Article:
Was the atomic bombing of Hiroshima and Nagasaki just? Only in the eyes of the perpetrators. It seems to me there is no such thing as Justice, except as an everlasting quest for justification. In that case Justice will remain always a fluid and beautiful idea, an aspiration at that, but in the end there will be no absolute, it will always be, “ … specific, concrete, unique” to the moment.
First and foremost it is necessary, I believe, to acknowledge that Justice is a construct — a moveable definition which, not unlike a sheen of oil on water, changes century to century, culture to culture, moment to moment, observer to observer. Like belief systems, Justice is fluid, always in motion. There exists no concrete, immutable, definition of Justice — no demonstration you can point to, take to the bank, or teach the young. What is Justice for you can be injustice to your neighbors. It remains, however, the most appealing and illusive of ideas and much like quick-silver, “Liberty and Justice for all … ” slips away at the touch.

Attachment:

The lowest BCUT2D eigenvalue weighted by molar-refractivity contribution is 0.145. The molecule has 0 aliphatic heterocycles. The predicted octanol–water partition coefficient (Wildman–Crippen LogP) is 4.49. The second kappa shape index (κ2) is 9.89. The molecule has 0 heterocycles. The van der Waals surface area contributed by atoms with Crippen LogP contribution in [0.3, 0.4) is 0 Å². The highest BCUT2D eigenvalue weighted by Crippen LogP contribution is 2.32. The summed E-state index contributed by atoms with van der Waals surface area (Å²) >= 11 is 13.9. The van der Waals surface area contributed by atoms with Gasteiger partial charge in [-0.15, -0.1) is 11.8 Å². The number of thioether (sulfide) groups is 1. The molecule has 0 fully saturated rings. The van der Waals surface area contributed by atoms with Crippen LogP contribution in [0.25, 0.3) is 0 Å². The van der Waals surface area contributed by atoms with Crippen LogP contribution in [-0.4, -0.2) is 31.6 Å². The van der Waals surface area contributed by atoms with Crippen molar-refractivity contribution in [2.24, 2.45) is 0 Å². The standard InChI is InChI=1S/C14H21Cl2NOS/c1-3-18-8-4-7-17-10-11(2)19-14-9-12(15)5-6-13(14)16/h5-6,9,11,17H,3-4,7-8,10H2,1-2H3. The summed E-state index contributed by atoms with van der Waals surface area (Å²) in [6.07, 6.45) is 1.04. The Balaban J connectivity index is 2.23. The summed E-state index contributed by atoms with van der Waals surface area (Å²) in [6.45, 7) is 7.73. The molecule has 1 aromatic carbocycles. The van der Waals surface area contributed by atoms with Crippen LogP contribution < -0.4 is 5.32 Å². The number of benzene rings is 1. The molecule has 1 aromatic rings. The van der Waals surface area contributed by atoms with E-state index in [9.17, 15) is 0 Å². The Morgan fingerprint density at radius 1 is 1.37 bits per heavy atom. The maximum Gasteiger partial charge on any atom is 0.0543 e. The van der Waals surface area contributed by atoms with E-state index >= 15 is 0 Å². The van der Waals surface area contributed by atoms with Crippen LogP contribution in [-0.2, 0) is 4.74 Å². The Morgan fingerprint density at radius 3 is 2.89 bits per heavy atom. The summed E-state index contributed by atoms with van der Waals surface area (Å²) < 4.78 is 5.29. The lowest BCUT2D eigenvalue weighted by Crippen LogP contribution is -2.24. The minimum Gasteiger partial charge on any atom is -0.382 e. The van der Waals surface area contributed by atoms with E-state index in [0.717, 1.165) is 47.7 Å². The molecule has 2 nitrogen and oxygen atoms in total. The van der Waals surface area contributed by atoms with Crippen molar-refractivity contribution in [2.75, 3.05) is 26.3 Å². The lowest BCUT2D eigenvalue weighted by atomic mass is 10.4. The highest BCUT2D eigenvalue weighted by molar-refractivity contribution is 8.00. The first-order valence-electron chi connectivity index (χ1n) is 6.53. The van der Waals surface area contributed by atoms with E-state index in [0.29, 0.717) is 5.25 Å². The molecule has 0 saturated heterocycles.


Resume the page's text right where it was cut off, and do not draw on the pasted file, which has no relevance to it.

A few quick police pistol shots and an unarmed 12-year-old named Tamir Rice received an instant, irreversible summary Justice not found in a court of law but in a public park. By late 2015, police in the United states had summarily shot and executed 1,103 “suspects” of whom 161 were unarmed. In the United States, police summarily execute people, generally people of color, nearly on a daily basis. Once dead, the “suspects” no longer have access to any semblance of Justice.
Why then do we pretend Justice for all exists? Because we must. Like Equality, Justice is an essential myth an illusion without which our social contract would be impossible.